It should be noted that the guidelines are to be applied not only to research conducted in Australia but also to research conducted overseas by people involved in Australian organisations or by Australian citizens. At the same time, researchers must meet any standards expected in the country in which they are working.
It is the responsibility of ethics committees to ensure that projects are conducted in accordance with certain ethical principles. Among these are the following:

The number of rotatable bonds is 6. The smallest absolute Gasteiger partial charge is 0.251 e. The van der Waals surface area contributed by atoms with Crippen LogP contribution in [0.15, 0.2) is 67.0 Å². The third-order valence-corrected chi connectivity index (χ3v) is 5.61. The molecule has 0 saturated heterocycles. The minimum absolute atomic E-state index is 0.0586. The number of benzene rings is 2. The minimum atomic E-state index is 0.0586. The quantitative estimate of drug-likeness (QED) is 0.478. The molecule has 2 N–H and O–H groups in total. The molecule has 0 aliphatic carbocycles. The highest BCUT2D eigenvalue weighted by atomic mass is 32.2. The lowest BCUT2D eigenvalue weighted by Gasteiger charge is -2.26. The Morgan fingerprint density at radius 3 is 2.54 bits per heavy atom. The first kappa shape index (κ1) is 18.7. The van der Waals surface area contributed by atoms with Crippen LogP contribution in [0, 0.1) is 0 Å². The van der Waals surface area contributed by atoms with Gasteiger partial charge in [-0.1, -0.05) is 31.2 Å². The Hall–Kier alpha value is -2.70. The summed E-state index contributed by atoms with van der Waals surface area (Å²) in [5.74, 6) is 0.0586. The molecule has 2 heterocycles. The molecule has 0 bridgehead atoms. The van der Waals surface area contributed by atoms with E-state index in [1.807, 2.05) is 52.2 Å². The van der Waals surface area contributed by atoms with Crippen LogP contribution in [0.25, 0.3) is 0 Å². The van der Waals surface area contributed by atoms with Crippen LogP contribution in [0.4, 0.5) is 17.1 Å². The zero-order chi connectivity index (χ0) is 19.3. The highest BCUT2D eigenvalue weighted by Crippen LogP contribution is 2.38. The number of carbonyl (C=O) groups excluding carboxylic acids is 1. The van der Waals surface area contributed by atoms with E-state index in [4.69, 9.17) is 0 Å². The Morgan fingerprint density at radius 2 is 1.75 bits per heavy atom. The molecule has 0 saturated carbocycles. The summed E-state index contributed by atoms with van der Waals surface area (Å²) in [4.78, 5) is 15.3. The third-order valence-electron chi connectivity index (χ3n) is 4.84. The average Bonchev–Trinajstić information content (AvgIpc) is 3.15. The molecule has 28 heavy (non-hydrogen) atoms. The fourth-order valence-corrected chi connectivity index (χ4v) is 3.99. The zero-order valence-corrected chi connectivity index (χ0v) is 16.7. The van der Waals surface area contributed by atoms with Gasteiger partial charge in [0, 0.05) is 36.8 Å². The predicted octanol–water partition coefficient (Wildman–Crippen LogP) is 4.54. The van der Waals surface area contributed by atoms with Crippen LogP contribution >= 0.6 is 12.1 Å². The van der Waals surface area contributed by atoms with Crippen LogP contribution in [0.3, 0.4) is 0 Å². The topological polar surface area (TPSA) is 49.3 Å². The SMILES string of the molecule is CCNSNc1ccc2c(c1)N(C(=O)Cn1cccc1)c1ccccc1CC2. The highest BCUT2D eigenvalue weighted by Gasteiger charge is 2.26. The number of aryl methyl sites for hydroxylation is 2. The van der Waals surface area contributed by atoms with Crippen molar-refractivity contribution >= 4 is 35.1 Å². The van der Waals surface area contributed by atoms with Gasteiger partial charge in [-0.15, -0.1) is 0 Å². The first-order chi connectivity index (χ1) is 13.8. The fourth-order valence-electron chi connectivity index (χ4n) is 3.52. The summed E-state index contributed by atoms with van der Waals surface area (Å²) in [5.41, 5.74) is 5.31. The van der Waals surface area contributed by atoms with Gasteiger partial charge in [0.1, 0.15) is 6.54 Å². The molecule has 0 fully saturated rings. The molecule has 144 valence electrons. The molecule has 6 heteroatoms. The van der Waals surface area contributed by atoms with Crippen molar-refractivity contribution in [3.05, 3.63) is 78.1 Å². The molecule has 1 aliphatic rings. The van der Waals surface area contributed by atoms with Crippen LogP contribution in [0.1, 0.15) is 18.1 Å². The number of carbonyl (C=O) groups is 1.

- Respect for persons. This means that all involvement in research should be voluntary. Indeed, it is the duty of ethics committees to ensure that all people who are asked to assist with a research project are aware that they have the right to say they do not wish to take part. Thus, in asking people, researchers have the duty to make sure that people know (and actually feel) that their involvement is voluntary and will only occur with their full and free consent, and that they can withdraw from the project at any time. In order the voluntary consent to involvement can be given, people should be given written information about the research and what it will involve before the time occurs. It is usual for ethics committees to ask to see the letters requesting participation prior to approval of the research project. It is also usual for those letters to have information about how participants may make a complaint to the ethics committee (with the name and address of a member of the ethics committee) if they so chose. Insuring that involvement is voluntary is especially difficult if there is some sort of pre-existing relationship between the person who is asked to be involved and the researcher. It is not fair, for example, for a minister or priest to use his or her position to gain the participation of people in projects. Yet, it is often difficult to stop this from occurring. It usually means that it is not ethical for a minister to engage in interview based research in their own congregation. Conducting research without the knowledge and permission of those involved is not permitted. If one is going to tape record a conversation, then permission must be asked beforehand, and in such a way that people involved feel no obligation to agree. It is also important that the confidences of the person involved are protected. Again, it may be difficult to do this in a small community or in a congregation. Special steps must be taken to ensure that this occurs during the process, and that any notes or recordings are kept securely and in such a way that all confidences are protected following the research. In relation to surveys, it is important that names and details of people are not recorded in the same files as their responses and that there is no way of matching responses with names. In relation to interviews, it is important that recordings are kept locked and secure and are heard only by members of the research team. If someone else assists in the transcriptions of interviews, they must agree to the code of confidentiality which is established.